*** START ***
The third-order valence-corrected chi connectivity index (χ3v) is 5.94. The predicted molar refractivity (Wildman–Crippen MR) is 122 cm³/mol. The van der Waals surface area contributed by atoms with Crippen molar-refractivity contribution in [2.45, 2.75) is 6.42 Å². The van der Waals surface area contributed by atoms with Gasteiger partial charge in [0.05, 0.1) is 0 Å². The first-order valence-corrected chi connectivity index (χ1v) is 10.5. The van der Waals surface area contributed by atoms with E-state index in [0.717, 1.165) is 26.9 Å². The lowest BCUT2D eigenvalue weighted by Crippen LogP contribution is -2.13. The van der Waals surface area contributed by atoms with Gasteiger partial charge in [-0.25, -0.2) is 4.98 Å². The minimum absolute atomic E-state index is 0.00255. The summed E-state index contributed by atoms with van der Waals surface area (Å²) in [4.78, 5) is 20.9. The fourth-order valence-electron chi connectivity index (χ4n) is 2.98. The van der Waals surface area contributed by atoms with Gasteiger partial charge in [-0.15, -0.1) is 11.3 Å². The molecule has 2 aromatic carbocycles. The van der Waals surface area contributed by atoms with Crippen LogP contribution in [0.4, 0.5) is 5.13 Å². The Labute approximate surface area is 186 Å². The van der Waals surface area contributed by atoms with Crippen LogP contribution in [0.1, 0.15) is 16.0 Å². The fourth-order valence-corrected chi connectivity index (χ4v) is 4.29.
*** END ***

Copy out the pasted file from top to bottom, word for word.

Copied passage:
The third-order valence-corrected chi connectivity index (χ3v) is 5.94. The predicted molar refractivity (Wildman–Crippen MR) is 122 cm³/mol. The van der Waals surface area contributed by atoms with Crippen molar-refractivity contribution in [2.45, 2.75) is 6.42 Å². The van der Waals surface area contributed by atoms with Gasteiger partial charge in [0.05, 0.1) is 0 Å². The first-order valence-corrected chi connectivity index (χ1v) is 10.5. The van der Waals surface area contributed by atoms with E-state index in [0.717, 1.165) is 26.9 Å². The lowest BCUT2D eigenvalue weighted by Crippen LogP contribution is -2.13. The van der Waals surface area contributed by atoms with Gasteiger partial charge in [-0.25, -0.2) is 4.98 Å². The minimum absolute atomic E-state index is 0.00255. The summed E-state index contributed by atoms with van der Waals surface area (Å²) in [4.78, 5) is 20.9. The fourth-order valence-electron chi connectivity index (χ4n) is 2.98. The van der Waals surface area contributed by atoms with Gasteiger partial charge in [-0.15, -0.1) is 11.3 Å². The molecule has 2 aromatic carbocycles. The van der Waals surface area contributed by atoms with Crippen LogP contribution in [0.4, 0.5) is 5.13 Å². The Labute approximate surface area is 186 Å². The van der Waals surface area contributed by atoms with Crippen LogP contribution in [0.1, 0.15) is 16.0 Å². The fourth-order valence-corrected chi connectivity index (χ4v) is 4.29.